Next, by Michael Crichton

Poor old Michael Crichton - he's really fallen foul of genetic modification
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The Independent Culture

Though his backlist includes oddments like an inside-the-drug-culture novel, Dealing, a Victorian true-crime piece (The First Great Train Robbery) and a re-telling of Beowulf (Eaters of the Dead), Michael Crichton has mostly retained his place on the bestseller lists by refining the formula he hit on with The Andromeda Strain in 1970.

The usual Crichton tract is a near-future science-fiction chase thriller that extrapolates from cutting-edge concerns and is often tinged with satire or simple grumpiness about the whizzing speed of advances. Once upon a time, when Crichton had a parallel career as a film director, everything he wrote was a sure sell to Hollywood - though a run of flop adaptations has put a crimp in that. He has reacted by delivering books so all-over-the-place that a professional screenwriter would have a hard time wrestling an action movie out of the tangle.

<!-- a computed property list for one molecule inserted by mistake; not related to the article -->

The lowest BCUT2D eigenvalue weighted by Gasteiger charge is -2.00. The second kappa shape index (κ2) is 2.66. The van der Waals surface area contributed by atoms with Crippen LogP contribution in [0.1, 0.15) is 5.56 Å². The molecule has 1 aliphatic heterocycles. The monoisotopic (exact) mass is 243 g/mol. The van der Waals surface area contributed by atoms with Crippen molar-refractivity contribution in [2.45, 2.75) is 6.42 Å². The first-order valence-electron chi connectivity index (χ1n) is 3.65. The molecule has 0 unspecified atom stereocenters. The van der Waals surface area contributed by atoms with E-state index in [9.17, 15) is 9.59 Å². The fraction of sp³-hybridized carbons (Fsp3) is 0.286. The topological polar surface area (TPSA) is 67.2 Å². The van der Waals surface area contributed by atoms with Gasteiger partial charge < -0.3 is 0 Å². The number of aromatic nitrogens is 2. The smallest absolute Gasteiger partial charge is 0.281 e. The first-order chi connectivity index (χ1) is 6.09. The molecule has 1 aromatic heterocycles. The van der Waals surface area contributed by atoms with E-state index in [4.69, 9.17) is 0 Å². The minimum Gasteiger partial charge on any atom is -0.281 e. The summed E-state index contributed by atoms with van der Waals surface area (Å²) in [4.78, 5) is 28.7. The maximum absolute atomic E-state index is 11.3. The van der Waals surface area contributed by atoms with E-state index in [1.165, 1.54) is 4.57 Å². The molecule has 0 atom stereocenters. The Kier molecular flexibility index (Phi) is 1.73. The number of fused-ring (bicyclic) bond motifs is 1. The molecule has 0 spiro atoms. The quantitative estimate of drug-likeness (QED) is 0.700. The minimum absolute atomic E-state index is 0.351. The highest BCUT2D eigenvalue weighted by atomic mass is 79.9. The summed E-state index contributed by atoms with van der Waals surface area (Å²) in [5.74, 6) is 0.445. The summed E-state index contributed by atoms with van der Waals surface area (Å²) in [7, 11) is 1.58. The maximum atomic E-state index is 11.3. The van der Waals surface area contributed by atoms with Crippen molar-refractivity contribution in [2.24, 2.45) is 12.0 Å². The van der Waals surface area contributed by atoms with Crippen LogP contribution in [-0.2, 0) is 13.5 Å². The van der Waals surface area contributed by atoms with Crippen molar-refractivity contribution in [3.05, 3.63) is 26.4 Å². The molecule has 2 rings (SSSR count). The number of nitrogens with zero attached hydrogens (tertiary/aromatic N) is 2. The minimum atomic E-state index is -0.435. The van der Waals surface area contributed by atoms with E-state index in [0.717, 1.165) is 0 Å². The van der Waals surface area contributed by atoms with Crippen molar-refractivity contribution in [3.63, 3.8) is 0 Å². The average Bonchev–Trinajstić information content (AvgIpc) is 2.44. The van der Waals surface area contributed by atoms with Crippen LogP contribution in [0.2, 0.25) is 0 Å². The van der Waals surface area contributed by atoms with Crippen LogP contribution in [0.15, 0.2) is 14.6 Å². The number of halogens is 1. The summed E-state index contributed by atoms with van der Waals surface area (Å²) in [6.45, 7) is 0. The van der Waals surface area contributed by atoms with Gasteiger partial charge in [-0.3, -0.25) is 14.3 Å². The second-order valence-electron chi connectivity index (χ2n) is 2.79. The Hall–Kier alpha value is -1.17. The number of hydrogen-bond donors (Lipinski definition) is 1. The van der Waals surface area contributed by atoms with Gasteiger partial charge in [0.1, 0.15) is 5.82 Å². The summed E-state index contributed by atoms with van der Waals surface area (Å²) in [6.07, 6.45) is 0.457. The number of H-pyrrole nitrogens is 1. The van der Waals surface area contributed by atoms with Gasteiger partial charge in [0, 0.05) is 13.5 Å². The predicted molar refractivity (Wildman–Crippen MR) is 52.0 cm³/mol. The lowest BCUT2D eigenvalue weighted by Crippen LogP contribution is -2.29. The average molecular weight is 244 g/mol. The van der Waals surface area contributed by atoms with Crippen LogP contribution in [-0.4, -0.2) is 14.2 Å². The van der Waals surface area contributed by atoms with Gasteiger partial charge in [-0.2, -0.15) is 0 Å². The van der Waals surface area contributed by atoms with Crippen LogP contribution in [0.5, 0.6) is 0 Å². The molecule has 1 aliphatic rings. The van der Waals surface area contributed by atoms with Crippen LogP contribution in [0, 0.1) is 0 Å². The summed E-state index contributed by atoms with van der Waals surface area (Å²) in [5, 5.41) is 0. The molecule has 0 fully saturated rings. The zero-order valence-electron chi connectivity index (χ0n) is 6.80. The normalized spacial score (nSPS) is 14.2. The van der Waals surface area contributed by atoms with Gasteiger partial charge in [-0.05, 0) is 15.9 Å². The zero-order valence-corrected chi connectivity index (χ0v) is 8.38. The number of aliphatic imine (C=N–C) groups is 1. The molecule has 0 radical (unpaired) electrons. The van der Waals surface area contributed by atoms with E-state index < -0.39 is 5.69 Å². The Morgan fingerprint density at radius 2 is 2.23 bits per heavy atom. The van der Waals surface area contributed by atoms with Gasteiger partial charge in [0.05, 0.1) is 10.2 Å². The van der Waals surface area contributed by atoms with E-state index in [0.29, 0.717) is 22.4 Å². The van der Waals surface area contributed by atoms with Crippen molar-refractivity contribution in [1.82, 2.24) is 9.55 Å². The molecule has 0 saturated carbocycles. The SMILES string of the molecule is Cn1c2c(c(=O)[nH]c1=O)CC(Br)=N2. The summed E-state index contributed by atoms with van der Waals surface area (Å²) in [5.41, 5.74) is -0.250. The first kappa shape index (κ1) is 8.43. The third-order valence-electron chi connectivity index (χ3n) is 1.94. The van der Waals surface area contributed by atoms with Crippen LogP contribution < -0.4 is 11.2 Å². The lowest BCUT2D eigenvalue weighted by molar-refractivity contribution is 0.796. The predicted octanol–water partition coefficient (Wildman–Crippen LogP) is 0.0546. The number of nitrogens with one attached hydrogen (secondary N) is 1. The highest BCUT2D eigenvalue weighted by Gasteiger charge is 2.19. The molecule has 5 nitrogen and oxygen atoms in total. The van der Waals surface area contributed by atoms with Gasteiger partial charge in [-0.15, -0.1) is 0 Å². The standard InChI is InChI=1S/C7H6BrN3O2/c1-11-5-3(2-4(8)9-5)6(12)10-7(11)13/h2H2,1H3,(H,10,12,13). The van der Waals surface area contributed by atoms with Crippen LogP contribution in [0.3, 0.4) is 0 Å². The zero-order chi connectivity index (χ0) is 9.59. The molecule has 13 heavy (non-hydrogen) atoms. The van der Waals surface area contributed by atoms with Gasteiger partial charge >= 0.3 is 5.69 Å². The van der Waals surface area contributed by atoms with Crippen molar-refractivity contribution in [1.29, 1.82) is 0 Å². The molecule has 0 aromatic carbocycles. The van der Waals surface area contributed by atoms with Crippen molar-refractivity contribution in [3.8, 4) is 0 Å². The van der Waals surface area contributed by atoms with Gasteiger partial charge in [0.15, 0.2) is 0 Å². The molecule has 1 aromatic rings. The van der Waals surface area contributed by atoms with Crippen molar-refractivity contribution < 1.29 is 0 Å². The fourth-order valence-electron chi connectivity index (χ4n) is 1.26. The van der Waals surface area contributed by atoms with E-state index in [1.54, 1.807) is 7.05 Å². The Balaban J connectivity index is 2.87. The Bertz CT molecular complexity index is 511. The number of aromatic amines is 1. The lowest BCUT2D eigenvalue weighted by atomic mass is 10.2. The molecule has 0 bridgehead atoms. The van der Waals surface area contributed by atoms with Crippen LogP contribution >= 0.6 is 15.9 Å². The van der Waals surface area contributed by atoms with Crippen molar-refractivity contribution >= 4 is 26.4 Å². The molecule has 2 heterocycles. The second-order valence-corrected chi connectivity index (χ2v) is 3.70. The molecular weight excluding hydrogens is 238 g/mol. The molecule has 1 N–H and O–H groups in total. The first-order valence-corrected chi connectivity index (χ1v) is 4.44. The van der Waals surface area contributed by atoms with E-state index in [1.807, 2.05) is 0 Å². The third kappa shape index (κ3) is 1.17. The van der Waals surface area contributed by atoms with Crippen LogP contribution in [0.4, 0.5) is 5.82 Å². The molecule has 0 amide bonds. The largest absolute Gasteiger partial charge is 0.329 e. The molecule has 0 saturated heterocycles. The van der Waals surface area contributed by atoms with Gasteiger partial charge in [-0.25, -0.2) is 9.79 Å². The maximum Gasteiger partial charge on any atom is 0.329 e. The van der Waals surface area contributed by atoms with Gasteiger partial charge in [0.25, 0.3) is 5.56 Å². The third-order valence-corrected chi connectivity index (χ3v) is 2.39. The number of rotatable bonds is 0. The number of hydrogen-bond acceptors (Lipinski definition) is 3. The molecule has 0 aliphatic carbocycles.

Next is middling Crichton, perhaps because it lacks the simple suspense situation around which most of his books are constructed. It doesn't even have a real focus, as it ties together anecdotes and musings about transgenic creatures (animals with a percentage of human DNA); the harvesting and sale of human tissues without permission; the patenting of elements of the human genome by pharmaceutical interests; the transformation of university research departments into ruthless commercial entities; genetically derived "cures" for behaviours such as drug addiction; and the genetic manipulation of animals or humans for art, business or pranksterism. Then there are the reliably fiendish triple-dealings of sundry big-business baddies, never happier than when they can make a profit while trampling on the rights of nicer-than-nice good folks.

Crichton does eventually get to the plot. A lawyer and her son go on the run, pursued by a bounty hunter, because a court decision against her father implies that a drug company has a legal right to take cells from their bones. But Next spends a lot of time hopping around the world first, with a thread about a talking monkey in Borneo and a sentient parrot in Paris, before the characters converge for a punch-up that settles everything. The good are rewarded and the wicked punished in time to make room for 14 pages of editorial ("Rescind the Bayh-Dole Act") and annotated bibliography. This is a genetically altered dog's breakfast of a book, with a few good jokes and characterisations thinner than a microscope slide.

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